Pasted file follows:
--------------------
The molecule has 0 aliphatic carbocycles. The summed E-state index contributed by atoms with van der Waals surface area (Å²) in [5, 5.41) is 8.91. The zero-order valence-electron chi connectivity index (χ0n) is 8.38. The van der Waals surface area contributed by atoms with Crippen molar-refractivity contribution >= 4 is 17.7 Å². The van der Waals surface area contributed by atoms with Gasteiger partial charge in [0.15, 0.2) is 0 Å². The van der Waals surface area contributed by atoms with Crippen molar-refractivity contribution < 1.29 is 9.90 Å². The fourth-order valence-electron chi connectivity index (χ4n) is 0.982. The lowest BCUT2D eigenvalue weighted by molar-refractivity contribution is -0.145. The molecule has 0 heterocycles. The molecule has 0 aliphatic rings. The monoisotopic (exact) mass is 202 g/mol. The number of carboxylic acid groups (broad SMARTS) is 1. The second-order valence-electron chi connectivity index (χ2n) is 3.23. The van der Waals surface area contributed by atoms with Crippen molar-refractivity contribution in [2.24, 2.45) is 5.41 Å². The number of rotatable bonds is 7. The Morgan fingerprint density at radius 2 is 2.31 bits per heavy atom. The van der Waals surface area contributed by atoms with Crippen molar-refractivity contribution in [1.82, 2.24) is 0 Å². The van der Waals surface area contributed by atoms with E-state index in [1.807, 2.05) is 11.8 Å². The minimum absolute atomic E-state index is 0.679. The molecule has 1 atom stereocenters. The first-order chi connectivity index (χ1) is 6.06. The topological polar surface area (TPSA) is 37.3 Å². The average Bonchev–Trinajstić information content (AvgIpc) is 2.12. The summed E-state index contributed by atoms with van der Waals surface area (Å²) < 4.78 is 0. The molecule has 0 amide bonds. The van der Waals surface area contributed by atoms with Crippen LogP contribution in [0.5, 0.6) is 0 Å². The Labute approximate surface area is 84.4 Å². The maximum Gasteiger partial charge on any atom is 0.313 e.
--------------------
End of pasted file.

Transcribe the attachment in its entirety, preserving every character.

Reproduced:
The molecule has 0 aliphatic carbocycles. The summed E-state index contributed by atoms with van der Waals surface area (Å²) in [5, 5.41) is 8.91. The zero-order valence-electron chi connectivity index (χ0n) is 8.38. The van der Waals surface area contributed by atoms with Crippen molar-refractivity contribution >= 4 is 17.7 Å². The van der Waals surface area contributed by atoms with Gasteiger partial charge in [0.15, 0.2) is 0 Å². The van der Waals surface area contributed by atoms with Crippen molar-refractivity contribution < 1.29 is 9.90 Å². The fourth-order valence-electron chi connectivity index (χ4n) is 0.982. The lowest BCUT2D eigenvalue weighted by molar-refractivity contribution is -0.145. The molecule has 0 heterocycles. The molecule has 0 aliphatic rings. The monoisotopic (exact) mass is 202 g/mol. The number of carboxylic acid groups (broad SMARTS) is 1. The second-order valence-electron chi connectivity index (χ2n) is 3.23. The van der Waals surface area contributed by atoms with Crippen molar-refractivity contribution in [2.24, 2.45) is 5.41 Å². The number of rotatable bonds is 7. The Morgan fingerprint density at radius 2 is 2.31 bits per heavy atom. The van der Waals surface area contributed by atoms with Crippen molar-refractivity contribution in [1.82, 2.24) is 0 Å². The van der Waals surface area contributed by atoms with E-state index in [1.807, 2.05) is 11.8 Å². The minimum absolute atomic E-state index is 0.679. The molecule has 1 atom stereocenters. The first-order chi connectivity index (χ1) is 6.06. The topological polar surface area (TPSA) is 37.3 Å². The average Bonchev–Trinajstić information content (AvgIpc) is 2.12. The summed E-state index contributed by atoms with van der Waals surface area (Å²) < 4.78 is 0. The molecule has 0 amide bonds. The van der Waals surface area contributed by atoms with Crippen LogP contribution in [0.5, 0.6) is 0 Å². The Labute approximate surface area is 84.4 Å². The maximum Gasteiger partial charge on any atom is 0.313 e.